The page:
Don’t forget the fish!

Actualizado: 9 de feb de 2021

While a lot of the focus of Akumal is on the sea turtles, there are still many species that are also being observed with the goal of knowing the impact that tourists have on their behaviors.


Bobbie and Madison met a few years ago in Akumal during their study-abroad field research program with the University of Texas. They enjoyed it and felt the desire to come back. Bobbie began to inquire about research opportunities within the Coastal Ecosystem Program as she felt that CEA was one of the few research institutes where volunteers gain an in-depth knowledge and practical experience with fish and coral identification while providing support for her independent research towards her Master’s degree.

What they did

When Bobbie and Madison first came to Akumal they studied and surveyed soft and hard corals, anemones, fish and several organisms that inhabit the bottom of the ocean. That data is being used as their baseline for their current research that focuses on fish.

“There are more herbivorous fish in the bay so I wanted to follow up with that for this project by looking at how they behave when tourists are around, for example, if they eat in front of them, or prefer not being disturbed,” shared Bobbie.

Based on that, they observe differences in the numbers and behaviors of herbivorous fish in the areas that have concentrated tourism and compare those findings to areas further south in the bay where there are fewer people.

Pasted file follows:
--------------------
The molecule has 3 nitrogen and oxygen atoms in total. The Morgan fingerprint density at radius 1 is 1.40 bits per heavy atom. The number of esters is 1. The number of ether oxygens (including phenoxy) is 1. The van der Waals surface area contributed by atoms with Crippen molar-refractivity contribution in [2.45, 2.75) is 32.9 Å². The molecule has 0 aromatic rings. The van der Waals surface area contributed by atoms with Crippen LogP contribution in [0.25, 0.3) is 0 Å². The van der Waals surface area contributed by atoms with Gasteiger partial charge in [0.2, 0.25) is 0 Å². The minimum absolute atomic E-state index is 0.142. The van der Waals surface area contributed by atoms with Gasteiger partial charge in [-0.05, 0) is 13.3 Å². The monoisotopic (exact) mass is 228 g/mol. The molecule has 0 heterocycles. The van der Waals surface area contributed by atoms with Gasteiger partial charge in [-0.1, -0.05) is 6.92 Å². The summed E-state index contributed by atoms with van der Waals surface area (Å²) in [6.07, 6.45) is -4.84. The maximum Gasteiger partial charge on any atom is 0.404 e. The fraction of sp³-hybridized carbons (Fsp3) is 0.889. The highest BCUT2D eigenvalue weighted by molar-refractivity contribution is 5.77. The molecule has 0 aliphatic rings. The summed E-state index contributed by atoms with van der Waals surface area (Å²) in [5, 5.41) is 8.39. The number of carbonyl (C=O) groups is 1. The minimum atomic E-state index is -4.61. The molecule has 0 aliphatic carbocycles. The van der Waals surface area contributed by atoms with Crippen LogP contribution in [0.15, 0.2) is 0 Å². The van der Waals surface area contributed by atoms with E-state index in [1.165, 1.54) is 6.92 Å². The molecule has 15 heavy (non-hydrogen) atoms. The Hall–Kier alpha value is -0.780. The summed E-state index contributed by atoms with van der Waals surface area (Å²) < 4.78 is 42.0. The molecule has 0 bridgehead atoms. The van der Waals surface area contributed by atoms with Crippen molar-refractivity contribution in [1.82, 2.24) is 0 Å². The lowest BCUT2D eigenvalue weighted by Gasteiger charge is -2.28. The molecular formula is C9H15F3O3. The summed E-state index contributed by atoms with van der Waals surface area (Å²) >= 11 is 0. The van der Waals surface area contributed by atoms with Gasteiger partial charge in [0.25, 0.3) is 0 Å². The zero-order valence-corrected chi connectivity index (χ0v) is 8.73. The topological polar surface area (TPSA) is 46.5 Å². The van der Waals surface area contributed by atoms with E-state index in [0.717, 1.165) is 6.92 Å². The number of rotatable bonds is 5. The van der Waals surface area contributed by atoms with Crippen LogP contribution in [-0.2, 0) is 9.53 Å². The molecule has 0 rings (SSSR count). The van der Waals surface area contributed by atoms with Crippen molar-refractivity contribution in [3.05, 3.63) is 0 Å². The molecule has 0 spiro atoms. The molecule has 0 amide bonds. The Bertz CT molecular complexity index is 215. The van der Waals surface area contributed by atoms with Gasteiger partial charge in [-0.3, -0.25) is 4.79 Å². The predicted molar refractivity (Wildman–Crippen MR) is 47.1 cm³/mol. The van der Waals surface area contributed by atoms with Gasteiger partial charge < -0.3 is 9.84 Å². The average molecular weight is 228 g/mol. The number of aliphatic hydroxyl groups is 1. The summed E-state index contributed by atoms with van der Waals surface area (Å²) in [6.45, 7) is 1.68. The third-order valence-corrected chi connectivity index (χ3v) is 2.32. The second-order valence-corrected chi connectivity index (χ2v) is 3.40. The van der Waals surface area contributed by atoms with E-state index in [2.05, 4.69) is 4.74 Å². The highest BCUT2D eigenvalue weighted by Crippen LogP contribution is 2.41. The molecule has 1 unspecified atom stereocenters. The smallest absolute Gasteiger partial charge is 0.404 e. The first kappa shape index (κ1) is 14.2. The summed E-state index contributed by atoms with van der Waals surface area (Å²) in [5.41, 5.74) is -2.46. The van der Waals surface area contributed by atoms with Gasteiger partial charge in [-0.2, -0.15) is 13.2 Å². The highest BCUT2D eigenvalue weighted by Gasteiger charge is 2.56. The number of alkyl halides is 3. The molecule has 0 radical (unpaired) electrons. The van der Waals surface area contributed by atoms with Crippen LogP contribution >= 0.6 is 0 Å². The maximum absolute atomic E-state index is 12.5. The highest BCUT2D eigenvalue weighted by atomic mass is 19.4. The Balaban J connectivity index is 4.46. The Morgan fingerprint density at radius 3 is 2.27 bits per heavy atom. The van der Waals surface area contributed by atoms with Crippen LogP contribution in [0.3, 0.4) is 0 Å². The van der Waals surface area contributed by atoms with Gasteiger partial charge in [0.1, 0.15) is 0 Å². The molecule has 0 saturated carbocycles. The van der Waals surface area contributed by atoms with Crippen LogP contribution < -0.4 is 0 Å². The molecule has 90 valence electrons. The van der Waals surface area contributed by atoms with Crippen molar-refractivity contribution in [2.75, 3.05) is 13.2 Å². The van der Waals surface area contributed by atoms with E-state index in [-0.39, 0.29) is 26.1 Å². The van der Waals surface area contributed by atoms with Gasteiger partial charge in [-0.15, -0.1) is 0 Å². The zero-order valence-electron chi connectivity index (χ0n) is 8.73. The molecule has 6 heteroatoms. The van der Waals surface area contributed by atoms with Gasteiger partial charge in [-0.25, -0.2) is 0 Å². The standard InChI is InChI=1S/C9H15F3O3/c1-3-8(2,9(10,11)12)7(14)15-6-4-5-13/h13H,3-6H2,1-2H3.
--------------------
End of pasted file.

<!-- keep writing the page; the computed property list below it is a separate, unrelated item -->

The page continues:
They are in the water by 6:00 a.m. They spend 5 minutes at a sample site allowing the fish to acclimatize to their presence by floating still. Once the fish are accustomed to them they spend 10 minutes collecting data like: counting the fish, classifying by species, or if they are feeding, socializing, sleeping, or fleeing from something. They do that every other hour until six in the afternoon.

Their hypothesis is that if snorkelers approach fish too much and disturb them, their foraging behavior is altered, which causes algae to overgrow and impact the health of the reef.

The overall goal of the research is to develop educational information for tourists and guides to have specific guidelines for swimming and/or snorkeling in the bay—for example, how far away they should be from fishes and what activities or behaviors disturb them, among others.

Thoughts on the experience

“It has been good. We have definitely faced some challenges in our fieldwork. Interestingly, coming back has allowed us to observe changes in the environment from the last two years,” shared Madison.

“We love it here. We work a lot but it is amazing. Every time we are tired we remind ourselves that we have a job that allows us to be in paradise. It is pretty awesome,” said Bobbie.

At the time of publication, Bobbie and Madison have returned back to the United States. Bobbie was crunching the data and writing her thesis while Madison has relocated to Hawaii.

#volunteer #CoastalEcosystemsProgram

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